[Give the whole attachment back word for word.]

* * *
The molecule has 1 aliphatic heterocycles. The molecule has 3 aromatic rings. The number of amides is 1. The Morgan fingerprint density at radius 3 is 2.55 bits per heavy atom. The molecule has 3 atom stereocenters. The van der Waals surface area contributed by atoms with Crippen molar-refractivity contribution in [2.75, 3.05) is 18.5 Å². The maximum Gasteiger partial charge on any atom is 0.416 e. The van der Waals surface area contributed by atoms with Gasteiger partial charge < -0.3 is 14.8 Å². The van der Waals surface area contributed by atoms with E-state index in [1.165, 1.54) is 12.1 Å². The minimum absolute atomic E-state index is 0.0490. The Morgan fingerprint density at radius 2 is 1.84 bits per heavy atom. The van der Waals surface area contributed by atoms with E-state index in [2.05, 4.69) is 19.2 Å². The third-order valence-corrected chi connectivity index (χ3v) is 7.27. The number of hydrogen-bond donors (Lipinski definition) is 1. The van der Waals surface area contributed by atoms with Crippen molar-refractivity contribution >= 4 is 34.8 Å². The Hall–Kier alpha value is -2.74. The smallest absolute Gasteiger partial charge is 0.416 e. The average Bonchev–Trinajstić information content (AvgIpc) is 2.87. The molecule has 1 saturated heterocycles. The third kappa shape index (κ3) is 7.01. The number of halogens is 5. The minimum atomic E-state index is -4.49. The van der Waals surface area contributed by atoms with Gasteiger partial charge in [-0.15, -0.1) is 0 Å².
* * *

The molecule has 1 aliphatic heterocycles. The molecule has 3 aromatic rings. The number of amides is 1. The Morgan fingerprint density at radius 3 is 2.55 bits per heavy atom. The molecule has 3 atom stereocenters. The van der Waals surface area contributed by atoms with Crippen molar-refractivity contribution in [2.75, 3.05) is 18.5 Å². The maximum Gasteiger partial charge on any atom is 0.416 e. The van der Waals surface area contributed by atoms with Gasteiger partial charge < -0.3 is 14.8 Å². The van der Waals surface area contributed by atoms with E-state index in [1.165, 1.54) is 12.1 Å². The minimum absolute atomic E-state index is 0.0490. The Morgan fingerprint density at radius 2 is 1.84 bits per heavy atom. The van der Waals surface area contributed by atoms with E-state index in [2.05, 4.69) is 19.2 Å². The third-order valence-corrected chi connectivity index (χ3v) is 7.27. The number of hydrogen-bond donors (Lipinski definition) is 1. The van der Waals surface area contributed by atoms with Crippen molar-refractivity contribution >= 4 is 34.8 Å². The Hall–Kier alpha value is -2.74. The smallest absolute Gasteiger partial charge is 0.416 e. The average Bonchev–Trinajstić information content (AvgIpc) is 2.87. The molecule has 1 saturated heterocycles. The third kappa shape index (κ3) is 7.01. The number of halogens is 5. The minimum atomic E-state index is -4.49. The van der Waals surface area contributed by atoms with Gasteiger partial charge in [-0.15, -0.1) is 0 Å².